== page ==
At the conclusion of the 73rd World Health Assembly on 19 May 2020, the WHO Director-General Dr Tedros Adhanom Ghebreyesus said “COVID-19 has robbed us of people we love. It’s robbed us of lives and livelihoods; it’s shaken the foundations of our world; it threatens to tear at the fabric of international cooperation. But it’s also reminded us that for all our differences, we are one human race, and we are stronger together.”

Let’s take a moment to look at the value WHO brings to the world. It may not be a perfect institution, but it is providing global leadership at a time when it is needed most.

What WHO has achieved in 72 years is remarkable, and undeniable. To accelerate the science, find solutions to the COVID-19 challenges and build global solidarity; now more than ever, the world needs WHO.

Siddharth Chatterjee, is the United Nations resident coordinator to Kenya. He has served with the UN and the Red Cross Movement in various parts of the world affected by conflicts and humanitarian crisis. He is also a decorated Special Forces veteran and a Princeton University alumnus. Follow him on Twitter @sidchat1

The views expressed in this article are the author’s own.​​​​​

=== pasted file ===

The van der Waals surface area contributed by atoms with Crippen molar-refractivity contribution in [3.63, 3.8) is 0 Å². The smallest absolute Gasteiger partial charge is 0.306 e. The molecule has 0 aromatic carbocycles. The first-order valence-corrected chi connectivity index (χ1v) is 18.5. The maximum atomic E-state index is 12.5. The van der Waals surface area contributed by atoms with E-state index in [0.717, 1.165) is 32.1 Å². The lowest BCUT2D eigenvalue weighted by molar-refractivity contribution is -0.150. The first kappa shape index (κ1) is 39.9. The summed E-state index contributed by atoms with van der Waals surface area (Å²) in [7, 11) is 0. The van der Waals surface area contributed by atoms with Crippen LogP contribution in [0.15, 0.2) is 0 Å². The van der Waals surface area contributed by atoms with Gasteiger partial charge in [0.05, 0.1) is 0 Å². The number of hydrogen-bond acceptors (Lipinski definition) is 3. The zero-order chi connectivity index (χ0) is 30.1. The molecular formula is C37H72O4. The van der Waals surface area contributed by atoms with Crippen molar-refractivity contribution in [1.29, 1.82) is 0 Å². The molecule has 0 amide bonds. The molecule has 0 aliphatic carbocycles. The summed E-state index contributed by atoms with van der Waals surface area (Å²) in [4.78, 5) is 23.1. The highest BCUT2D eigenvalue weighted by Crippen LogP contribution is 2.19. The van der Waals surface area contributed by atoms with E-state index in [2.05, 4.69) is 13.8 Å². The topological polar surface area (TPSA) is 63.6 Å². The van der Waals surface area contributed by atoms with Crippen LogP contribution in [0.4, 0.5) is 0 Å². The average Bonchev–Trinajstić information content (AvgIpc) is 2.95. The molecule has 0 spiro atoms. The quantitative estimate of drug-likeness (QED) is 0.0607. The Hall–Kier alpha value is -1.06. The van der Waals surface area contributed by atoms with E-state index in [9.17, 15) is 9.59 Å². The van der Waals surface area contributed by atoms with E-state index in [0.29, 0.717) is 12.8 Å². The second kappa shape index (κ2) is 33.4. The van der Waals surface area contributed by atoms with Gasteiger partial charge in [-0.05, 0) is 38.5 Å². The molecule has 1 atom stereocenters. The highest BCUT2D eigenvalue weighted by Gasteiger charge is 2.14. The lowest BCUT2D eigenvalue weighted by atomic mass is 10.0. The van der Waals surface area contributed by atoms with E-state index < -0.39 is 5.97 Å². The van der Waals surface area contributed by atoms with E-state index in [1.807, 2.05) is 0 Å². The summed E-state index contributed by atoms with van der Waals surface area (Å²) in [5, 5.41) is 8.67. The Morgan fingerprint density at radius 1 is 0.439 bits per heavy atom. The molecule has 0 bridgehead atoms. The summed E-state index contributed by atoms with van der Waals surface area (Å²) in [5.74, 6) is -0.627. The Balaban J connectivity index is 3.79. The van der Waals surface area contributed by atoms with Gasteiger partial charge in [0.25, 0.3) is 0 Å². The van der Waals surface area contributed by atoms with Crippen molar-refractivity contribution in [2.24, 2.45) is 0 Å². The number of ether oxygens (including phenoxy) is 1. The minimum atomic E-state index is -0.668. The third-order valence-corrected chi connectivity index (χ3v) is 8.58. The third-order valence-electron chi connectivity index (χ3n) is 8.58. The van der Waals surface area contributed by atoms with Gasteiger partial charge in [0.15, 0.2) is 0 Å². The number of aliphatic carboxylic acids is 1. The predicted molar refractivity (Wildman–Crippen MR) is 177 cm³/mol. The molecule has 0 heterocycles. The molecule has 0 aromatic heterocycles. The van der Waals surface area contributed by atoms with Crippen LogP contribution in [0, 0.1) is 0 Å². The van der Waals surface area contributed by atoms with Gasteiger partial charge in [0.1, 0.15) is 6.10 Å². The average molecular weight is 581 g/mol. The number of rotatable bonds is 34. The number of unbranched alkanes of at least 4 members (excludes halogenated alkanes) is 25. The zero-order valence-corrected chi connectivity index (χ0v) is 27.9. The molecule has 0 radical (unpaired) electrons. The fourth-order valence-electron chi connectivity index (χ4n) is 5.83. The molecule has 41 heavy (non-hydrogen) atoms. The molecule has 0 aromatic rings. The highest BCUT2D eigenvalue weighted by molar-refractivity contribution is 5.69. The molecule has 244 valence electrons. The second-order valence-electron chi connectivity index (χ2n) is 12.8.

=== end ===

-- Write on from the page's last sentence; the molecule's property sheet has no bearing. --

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Opinion

Op-Ed: Women Empowerment During The Covid-19 Pandemic

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Looking at Covid-19 through a gender lens

Our world has undoubtedly been changed forever by the Covid-19 pandemic, as all efforts are focused on slowing down the increase and mitigating the impact of this silent enemy that has spread across the world like wildfire. Not only have there been many lives lost, but there have also been many businesses and millions of jobs impacted, which in turn directly affects millions of families. It doesn’t help that most countries around the world were already in distress with high levels of unemployment and devastating droughts as a result of climate change, which were already making it very difficult for families to put food on the table.  As the world tries to deal with this pandemic, I can’t help but think about what will happen to the efforts that have been made to help empower adolescent girls over the past few years.